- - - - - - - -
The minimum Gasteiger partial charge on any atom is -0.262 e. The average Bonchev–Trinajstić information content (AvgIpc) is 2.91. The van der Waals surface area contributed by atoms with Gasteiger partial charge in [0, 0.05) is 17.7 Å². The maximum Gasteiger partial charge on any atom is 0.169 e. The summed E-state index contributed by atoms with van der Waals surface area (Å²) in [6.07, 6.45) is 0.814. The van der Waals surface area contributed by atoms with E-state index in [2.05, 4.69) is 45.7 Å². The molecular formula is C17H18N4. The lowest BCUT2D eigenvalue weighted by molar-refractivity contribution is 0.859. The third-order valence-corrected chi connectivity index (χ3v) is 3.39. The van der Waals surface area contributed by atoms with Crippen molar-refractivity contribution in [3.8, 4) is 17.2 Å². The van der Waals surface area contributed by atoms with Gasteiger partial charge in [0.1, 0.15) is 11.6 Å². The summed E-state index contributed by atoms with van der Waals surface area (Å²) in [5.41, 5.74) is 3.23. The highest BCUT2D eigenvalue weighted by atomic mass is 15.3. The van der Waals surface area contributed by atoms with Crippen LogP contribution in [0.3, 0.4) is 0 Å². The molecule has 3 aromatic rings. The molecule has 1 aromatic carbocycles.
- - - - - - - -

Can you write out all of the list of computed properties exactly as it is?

The minimum Gasteiger partial charge on any atom is -0.262 e. The average Bonchev–Trinajstić information content (AvgIpc) is 2.91. The van der Waals surface area contributed by atoms with Gasteiger partial charge in [0, 0.05) is 17.7 Å². The maximum Gasteiger partial charge on any atom is 0.169 e. The summed E-state index contributed by atoms with van der Waals surface area (Å²) in [6.07, 6.45) is 0.814. The van der Waals surface area contributed by atoms with E-state index in [2.05, 4.69) is 45.7 Å². The molecular formula is C17H18N4. The lowest BCUT2D eigenvalue weighted by molar-refractivity contribution is 0.859. The third-order valence-corrected chi connectivity index (χ3v) is 3.39. The van der Waals surface area contributed by atoms with Crippen molar-refractivity contribution in [3.8, 4) is 17.2 Å². The van der Waals surface area contributed by atoms with Gasteiger partial charge in [0.1, 0.15) is 11.6 Å². The summed E-state index contributed by atoms with van der Waals surface area (Å²) in [5.41, 5.74) is 3.23. The highest BCUT2D eigenvalue weighted by atomic mass is 15.3. The van der Waals surface area contributed by atoms with Crippen LogP contribution in [0.3, 0.4) is 0 Å². The molecule has 3 aromatic rings. The molecule has 1 aromatic carbocycles.